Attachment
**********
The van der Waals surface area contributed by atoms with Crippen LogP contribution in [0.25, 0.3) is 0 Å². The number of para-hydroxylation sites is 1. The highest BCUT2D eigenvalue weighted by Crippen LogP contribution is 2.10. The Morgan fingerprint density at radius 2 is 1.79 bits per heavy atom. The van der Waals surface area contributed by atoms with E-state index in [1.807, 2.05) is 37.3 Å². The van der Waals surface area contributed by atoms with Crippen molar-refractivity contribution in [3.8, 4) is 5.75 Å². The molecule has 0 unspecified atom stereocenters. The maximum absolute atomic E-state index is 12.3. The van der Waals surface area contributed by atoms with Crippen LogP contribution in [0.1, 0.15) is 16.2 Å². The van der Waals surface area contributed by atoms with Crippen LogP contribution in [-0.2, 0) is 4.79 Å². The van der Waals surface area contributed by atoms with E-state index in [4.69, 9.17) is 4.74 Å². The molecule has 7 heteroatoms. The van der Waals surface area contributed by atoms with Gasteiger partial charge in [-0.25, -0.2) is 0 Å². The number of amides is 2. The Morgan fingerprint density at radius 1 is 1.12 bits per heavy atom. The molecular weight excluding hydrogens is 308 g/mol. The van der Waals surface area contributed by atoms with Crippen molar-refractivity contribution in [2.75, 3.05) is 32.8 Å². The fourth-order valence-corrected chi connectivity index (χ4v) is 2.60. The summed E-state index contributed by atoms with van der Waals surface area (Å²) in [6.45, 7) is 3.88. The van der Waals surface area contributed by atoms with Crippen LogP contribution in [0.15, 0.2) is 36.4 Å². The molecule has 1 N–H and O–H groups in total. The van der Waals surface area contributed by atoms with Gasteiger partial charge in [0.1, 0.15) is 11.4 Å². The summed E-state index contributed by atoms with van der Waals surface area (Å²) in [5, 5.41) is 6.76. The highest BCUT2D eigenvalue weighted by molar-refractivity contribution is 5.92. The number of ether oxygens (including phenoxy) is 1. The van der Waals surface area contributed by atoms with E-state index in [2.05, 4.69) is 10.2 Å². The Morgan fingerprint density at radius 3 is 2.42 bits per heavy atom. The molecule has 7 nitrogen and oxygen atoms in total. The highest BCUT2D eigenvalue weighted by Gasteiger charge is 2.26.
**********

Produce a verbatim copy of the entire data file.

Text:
The van der Waals surface area contributed by atoms with Crippen LogP contribution in [0.25, 0.3) is 0 Å². The number of para-hydroxylation sites is 1. The highest BCUT2D eigenvalue weighted by Crippen LogP contribution is 2.10. The Morgan fingerprint density at radius 2 is 1.79 bits per heavy atom. The van der Waals surface area contributed by atoms with E-state index in [1.807, 2.05) is 37.3 Å². The van der Waals surface area contributed by atoms with Crippen molar-refractivity contribution in [3.8, 4) is 5.75 Å². The molecule has 0 unspecified atom stereocenters. The maximum absolute atomic E-state index is 12.3. The van der Waals surface area contributed by atoms with Crippen LogP contribution in [0.1, 0.15) is 16.2 Å². The van der Waals surface area contributed by atoms with Crippen LogP contribution in [-0.2, 0) is 4.79 Å². The van der Waals surface area contributed by atoms with E-state index in [4.69, 9.17) is 4.74 Å². The molecule has 7 heteroatoms. The van der Waals surface area contributed by atoms with Gasteiger partial charge in [-0.25, -0.2) is 0 Å². The number of amides is 2. The Morgan fingerprint density at radius 1 is 1.12 bits per heavy atom. The molecular weight excluding hydrogens is 308 g/mol. The van der Waals surface area contributed by atoms with Crippen molar-refractivity contribution in [2.75, 3.05) is 32.8 Å². The fourth-order valence-corrected chi connectivity index (χ4v) is 2.60. The summed E-state index contributed by atoms with van der Waals surface area (Å²) in [6.45, 7) is 3.88. The van der Waals surface area contributed by atoms with Crippen LogP contribution in [0.15, 0.2) is 36.4 Å². The molecule has 1 N–H and O–H groups in total. The van der Waals surface area contributed by atoms with Gasteiger partial charge in [0.1, 0.15) is 11.4 Å². The summed E-state index contributed by atoms with van der Waals surface area (Å²) in [5, 5.41) is 6.76. The highest BCUT2D eigenvalue weighted by molar-refractivity contribution is 5.92. The number of ether oxygens (including phenoxy) is 1. The van der Waals surface area contributed by atoms with E-state index in [2.05, 4.69) is 10.2 Å². The Morgan fingerprint density at radius 3 is 2.42 bits per heavy atom. The molecule has 7 nitrogen and oxygen atoms in total. The highest BCUT2D eigenvalue weighted by Gasteiger charge is 2.26.